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Tag Archives: real estate prices

Why are condos still being built in Toronto, Calgary and Vancouver?

There’s still money in condos – if you’re a developer

Romana King – Moneysense

Over Thanksgiving weekend, I had a conversation with a good friend who was stunned at how many condominium projects are still being approved and built in Toronto, despite impending interest rate hikes (and subsequent fears of a housing market crash). At one point she couldn’t help but ask: “Why would developers risk building under such uncertain conditions?”

Comment: What “impending” interest rate hikes? Do they know something everyone else doesn’t? Rates may rise in the future, it will happen when it happens. But there is NO “impending” rate hike. Saying that is very dishonest. And no one really has any realistic fears of a housing crash, all evidence points to the opposite. Just because a couple of crazy people throw ridiculous numbers around to help sell books doesn’t mean anyone else shares that opinion.

Fact is, my friend could’ve asked the same question for just about any major Canadian city.

However, despite a variety of risks, condo developers aren’t really gambling when it comes building new condos. That’s because condo developers aren’t speculating on real estate prices 36 months from now-they only care about the real estate forecast in the next three to 12 months.

Comment: There are no risks to condo building, that is why they keep building them. You think your friend knows better than the boss a Tridel? Or the 10s of 1,000s of buyers and the banks that approve their mortgages? Your friend is that much smarter than everyone else involved in the Toronto condo market?

Toronto condos
To understand how this works, you’ll first need to understand the basics of construction financing. Construction mortgages are structured so that only a portion of the funds are released as building milestones are achieved. For instance, a builder may receive 25% of the funds as soon as the concrete for an underground parking garage is poured; another 25% is released as soon as the framing for the external structure is completed, and so on and so on. But in order to get construction financing a developer must provide their own equity into the project-and more often then not, a developer’s equity actually comes from condo pre-sales.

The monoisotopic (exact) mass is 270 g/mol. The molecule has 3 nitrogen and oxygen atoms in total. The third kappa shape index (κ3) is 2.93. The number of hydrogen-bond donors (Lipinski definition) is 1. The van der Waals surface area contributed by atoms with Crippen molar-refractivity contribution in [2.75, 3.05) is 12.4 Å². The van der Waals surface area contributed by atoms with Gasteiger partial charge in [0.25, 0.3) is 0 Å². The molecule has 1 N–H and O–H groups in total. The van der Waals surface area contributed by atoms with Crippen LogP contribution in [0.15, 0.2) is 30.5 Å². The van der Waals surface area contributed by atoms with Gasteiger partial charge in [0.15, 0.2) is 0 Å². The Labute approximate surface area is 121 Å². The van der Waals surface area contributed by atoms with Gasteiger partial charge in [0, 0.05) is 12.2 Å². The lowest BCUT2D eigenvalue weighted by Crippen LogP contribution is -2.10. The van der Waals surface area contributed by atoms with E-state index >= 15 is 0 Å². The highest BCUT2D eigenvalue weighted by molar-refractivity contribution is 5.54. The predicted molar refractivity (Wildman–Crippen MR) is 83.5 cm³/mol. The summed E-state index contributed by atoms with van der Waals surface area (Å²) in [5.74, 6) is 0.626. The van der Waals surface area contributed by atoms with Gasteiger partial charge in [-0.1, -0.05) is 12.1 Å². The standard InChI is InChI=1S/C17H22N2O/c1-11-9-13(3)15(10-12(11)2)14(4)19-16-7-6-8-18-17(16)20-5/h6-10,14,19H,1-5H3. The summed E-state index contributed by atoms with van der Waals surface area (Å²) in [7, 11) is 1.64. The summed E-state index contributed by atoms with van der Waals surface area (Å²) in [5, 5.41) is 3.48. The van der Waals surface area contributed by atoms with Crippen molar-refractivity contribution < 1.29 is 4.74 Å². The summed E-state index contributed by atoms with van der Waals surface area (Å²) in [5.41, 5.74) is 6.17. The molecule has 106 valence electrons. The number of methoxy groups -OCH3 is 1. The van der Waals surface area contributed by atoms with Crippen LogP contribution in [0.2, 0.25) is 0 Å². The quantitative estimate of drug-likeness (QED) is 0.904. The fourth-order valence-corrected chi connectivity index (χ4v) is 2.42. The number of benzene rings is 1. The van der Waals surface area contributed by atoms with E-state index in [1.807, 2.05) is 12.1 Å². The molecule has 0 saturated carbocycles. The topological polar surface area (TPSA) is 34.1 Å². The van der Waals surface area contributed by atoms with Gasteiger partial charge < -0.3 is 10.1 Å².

Comment: Which is why they need to sell 70% to 80% of units before they get their first financing installment. It also proves to the bank the viability of the project, that people want it and are willing to pay for it.

A pre-sale is exactly as it sounds: it’s the sale of a condo unit before the building is constructed. For potential investors it means buying sight unseen from building plans and artist renditions. It can also mean significant savings with some real estate investors experiencing up to 25% price appreciation on the price they paid for a pre-built.

Comment: Sure, the same appreciation everyone sees over 3 to 5 years. But a condo today that is completed in 2018 and you will see appreciation. New or resale, it doesn’t matter. All real estate will rise over that time.

As you can expect, developers offer this discounted pre-sale price to entice buyers to pre-purchase, thereby providing builders with cash-flow and equity, which is then used used to secure financing; in turn, this financing will pay for the construction of the building, which will lead to the sale of more units and, eventually, profit for the developer. In fact, the vast majority of condo construction mortgages won’t be forwarded to the developer until 60% to 80% of a planned development is sold through pre-sales.

Comment: It isn’t a discount. It is current value. If they are worth more later, that is because of the overall market. Trust me, the builders don’t give anything away for free!

That means by the time my friend is watching the big construction machines dig up a planned condo site, the developer has already sold up to three-quarters of all the available units-and in a few short months, all the remaining units will be sold.

Comment: Exactly. Which means that completed condos don’t “flood” the market with units for sale. The units are already sold by the time the building is complete and the condo corp registers.

Experienced condo developers, then, aren’t waiting three or four years to make a profit on their buildings-even if buyers are waiting three of four years from a pre-sale contract to a move-in date. Instead, developers are investing in a project with an expectation of profit in as little as six months. It’s also why condo buildings are still being constructed, despite the threat of rising interest rates and the fear of a Canadian real estate bubble-because six to 12 months is still plenty of time for a developer to make some money before rates start to rise, and the real estate market starts to shift.

Comment: Actually, the builder doesn’t make their money until the very end. It is not until the condo corp registers that title transfers to the owners and the mortgages come into play and the builder gets paid for all those units. And there is no threat of rising rates, so they keep on keeping on.

Contact Laurin Jeffrey for more information – 416-388-1960

Laurin Jeffrey is a Toronto real estate agent with Century 21 Regal Realty.
He did not write these articles, he just reproduces them here for people who
are interested in Toronto real estate. He does not work for any builders.